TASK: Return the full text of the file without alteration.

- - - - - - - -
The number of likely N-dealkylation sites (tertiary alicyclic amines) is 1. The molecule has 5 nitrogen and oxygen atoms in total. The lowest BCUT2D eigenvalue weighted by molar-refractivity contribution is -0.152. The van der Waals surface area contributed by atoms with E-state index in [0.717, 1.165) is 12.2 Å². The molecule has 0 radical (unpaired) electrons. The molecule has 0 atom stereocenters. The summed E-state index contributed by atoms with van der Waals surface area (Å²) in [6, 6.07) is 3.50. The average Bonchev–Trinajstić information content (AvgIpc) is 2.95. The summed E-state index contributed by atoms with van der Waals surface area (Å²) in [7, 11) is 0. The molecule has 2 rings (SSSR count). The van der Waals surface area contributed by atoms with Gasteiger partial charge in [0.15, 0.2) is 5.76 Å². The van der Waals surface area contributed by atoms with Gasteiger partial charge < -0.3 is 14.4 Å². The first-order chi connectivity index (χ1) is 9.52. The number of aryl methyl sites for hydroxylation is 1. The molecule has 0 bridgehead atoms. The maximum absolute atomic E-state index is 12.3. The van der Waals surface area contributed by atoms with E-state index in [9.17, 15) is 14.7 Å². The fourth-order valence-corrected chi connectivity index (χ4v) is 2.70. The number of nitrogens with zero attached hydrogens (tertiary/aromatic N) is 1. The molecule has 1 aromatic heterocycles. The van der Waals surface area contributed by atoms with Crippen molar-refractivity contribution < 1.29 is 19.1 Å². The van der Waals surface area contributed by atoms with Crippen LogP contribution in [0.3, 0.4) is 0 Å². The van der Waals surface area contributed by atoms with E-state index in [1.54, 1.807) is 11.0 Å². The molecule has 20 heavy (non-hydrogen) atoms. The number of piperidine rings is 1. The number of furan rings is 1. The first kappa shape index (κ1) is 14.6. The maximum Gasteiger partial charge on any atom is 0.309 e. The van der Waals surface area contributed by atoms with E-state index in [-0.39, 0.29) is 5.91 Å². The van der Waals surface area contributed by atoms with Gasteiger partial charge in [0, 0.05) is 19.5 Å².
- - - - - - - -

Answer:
The number of likely N-dealkylation sites (tertiary alicyclic amines) is 1. The molecule has 5 nitrogen and oxygen atoms in total. The lowest BCUT2D eigenvalue weighted by molar-refractivity contribution is -0.152. The van der Waals surface area contributed by atoms with E-state index in [0.717, 1.165) is 12.2 Å². The molecule has 0 radical (unpaired) electrons. The molecule has 0 atom stereocenters. The summed E-state index contributed by atoms with van der Waals surface area (Å²) in [6, 6.07) is 3.50. The average Bonchev–Trinajstić information content (AvgIpc) is 2.95. The summed E-state index contributed by atoms with van der Waals surface area (Å²) in [7, 11) is 0. The molecule has 2 rings (SSSR count). The van der Waals surface area contributed by atoms with Gasteiger partial charge in [0.15, 0.2) is 5.76 Å². The van der Waals surface area contributed by atoms with Gasteiger partial charge < -0.3 is 14.4 Å². The first-order chi connectivity index (χ1) is 9.52. The number of aryl methyl sites for hydroxylation is 1. The molecule has 0 bridgehead atoms. The maximum absolute atomic E-state index is 12.3. The van der Waals surface area contributed by atoms with E-state index in [9.17, 15) is 14.7 Å². The fourth-order valence-corrected chi connectivity index (χ4v) is 2.70. The number of nitrogens with zero attached hydrogens (tertiary/aromatic N) is 1. The molecule has 1 aromatic heterocycles. The van der Waals surface area contributed by atoms with Crippen molar-refractivity contribution < 1.29 is 19.1 Å². The van der Waals surface area contributed by atoms with Crippen LogP contribution in [0.3, 0.4) is 0 Å². The van der Waals surface area contributed by atoms with E-state index in [1.54, 1.807) is 11.0 Å². The molecule has 20 heavy (non-hydrogen) atoms. The number of piperidine rings is 1. The number of furan rings is 1. The first kappa shape index (κ1) is 14.6. The maximum Gasteiger partial charge on any atom is 0.309 e. The van der Waals surface area contributed by atoms with E-state index in [-0.39, 0.29) is 5.91 Å². The van der Waals surface area contributed by atoms with Gasteiger partial charge in [0, 0.05) is 19.5 Å².